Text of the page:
Prince William, Duke of Cambridge and Prince Harry have been joined by Canadian Prime Minister Justin Trudeau and French President François Hollande in commemorating the Battle of Vimy Ridge 100 years on from the defining World War One conflict.

The Canadian Armed Forces had carried out a private ceremony the night before the official commemorations in memory of the four battalions that fought in the battle.

Roughly 3,600 Canadian troops lost their lives and thousands of other soldiers were injured while under British command during the three days of fighting, resulting in the appearance of Trudeau as a mark of respect for the Canadian soldiers.

The ceremony, which was attended by around 25,000 people – including relatives and loved ones of those who died in the battle, took place on the Canadian National Memorial on the battlefield near Arras.

The battle for Vimy Ridge was part of the wider conflict for Arras that took place over a month between 9 April and 16 May 1917. In total, around 159,000 allied troops died, including British, Canadian and Australian soldiers.

Also in attendance to pay respects was Scottish First Minister Nicola Sturgeon to remember 18,000 Scottish soldiers who were killed in the Battle of Arras.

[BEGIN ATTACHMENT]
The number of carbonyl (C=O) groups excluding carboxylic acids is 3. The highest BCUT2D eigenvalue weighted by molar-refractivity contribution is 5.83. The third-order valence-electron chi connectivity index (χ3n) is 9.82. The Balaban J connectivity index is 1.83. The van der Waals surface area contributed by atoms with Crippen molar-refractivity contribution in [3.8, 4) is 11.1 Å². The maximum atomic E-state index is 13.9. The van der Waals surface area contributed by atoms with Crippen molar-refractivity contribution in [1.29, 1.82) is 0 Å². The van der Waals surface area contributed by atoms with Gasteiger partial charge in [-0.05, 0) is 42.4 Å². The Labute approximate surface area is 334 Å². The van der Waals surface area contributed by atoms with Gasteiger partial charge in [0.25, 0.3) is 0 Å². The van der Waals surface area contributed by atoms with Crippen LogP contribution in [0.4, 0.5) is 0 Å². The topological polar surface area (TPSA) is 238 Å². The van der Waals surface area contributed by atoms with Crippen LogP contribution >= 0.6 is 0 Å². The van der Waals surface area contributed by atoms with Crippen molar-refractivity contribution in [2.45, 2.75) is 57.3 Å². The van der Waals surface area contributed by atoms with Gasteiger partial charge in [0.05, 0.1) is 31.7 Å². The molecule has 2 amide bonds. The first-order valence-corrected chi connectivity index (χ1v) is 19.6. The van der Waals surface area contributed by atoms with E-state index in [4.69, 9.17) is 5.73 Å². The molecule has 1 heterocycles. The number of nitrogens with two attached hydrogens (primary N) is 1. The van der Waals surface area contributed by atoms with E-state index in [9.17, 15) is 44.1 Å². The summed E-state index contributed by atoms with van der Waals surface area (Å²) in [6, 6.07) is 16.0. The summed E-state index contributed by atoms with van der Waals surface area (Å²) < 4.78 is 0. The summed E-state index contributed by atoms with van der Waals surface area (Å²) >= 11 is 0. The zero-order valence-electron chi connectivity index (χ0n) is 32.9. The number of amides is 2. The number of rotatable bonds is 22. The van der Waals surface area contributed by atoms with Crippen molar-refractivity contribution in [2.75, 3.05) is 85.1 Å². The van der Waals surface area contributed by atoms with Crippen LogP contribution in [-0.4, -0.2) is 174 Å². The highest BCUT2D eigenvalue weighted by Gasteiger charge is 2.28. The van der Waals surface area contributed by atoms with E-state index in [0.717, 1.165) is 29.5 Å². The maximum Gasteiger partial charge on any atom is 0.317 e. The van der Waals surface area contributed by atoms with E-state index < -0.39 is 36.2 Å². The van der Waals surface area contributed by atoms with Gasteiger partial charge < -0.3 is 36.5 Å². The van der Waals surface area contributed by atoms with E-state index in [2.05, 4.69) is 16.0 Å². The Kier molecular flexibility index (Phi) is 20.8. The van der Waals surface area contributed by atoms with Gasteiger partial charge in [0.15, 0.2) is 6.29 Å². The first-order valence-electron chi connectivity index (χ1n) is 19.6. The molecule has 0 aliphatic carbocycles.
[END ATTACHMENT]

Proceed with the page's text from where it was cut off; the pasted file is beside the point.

In a message to the Candian people, the Queen, as head of state of the country, said it was the "duty" of the UK to remember those soldiers who fought so valiantly despite being far away from their homes.

Trudeau and Hollande
Canadian Prime Minister Justin Trudeau and French President Francois Hollande pay their respects at the Battle of Vimy Ridge centenary commemorations Reuters

"On this day a century ago, thousands of Canadian soldiers stood far from home together with their allies in defence of peace and freedom.

"It is our duty to remember and honour those who served so valiantly and who gave so much here at Vimy Ridge and throughout the First World War."

The Canadian forces retook the German stronghold that was being fortified at Vimy Ridge following four days of battle on 9 April after it had been taken early on in the war.